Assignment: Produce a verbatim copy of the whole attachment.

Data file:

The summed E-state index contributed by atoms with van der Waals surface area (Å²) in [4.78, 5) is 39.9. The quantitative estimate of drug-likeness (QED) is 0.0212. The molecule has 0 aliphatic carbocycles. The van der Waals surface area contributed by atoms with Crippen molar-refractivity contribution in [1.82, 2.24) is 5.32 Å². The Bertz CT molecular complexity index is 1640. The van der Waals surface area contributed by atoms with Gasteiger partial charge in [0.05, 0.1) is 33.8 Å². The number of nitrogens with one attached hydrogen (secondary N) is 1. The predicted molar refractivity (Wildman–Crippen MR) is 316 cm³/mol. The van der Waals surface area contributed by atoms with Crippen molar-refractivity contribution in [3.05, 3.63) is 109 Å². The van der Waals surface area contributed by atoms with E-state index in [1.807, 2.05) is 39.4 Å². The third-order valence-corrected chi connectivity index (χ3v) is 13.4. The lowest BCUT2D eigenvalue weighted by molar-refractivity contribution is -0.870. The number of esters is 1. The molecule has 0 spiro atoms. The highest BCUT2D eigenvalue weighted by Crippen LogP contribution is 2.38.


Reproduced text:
The summed E-state index contributed by atoms with van der Waals surface area (Å²) in [4.78, 5) is 39.9. The quantitative estimate of drug-likeness (QED) is 0.0212. The molecule has 0 aliphatic carbocycles. The van der Waals surface area contributed by atoms with Crippen molar-refractivity contribution in [1.82, 2.24) is 5.32 Å². The Bertz CT molecular complexity index is 1640. The van der Waals surface area contributed by atoms with Gasteiger partial charge in [0.05, 0.1) is 33.8 Å². The number of nitrogens with one attached hydrogen (secondary N) is 1. The predicted molar refractivity (Wildman–Crippen MR) is 316 cm³/mol. The van der Waals surface area contributed by atoms with Crippen molar-refractivity contribution in [3.05, 3.63) is 109 Å². The van der Waals surface area contributed by atoms with E-state index in [1.807, 2.05) is 39.4 Å². The third-order valence-corrected chi connectivity index (χ3v) is 13.4. The lowest BCUT2D eigenvalue weighted by molar-refractivity contribution is -0.870. The number of esters is 1. The molecule has 0 spiro atoms. The highest BCUT2D eigenvalue weighted by Crippen LogP contribution is 2.38.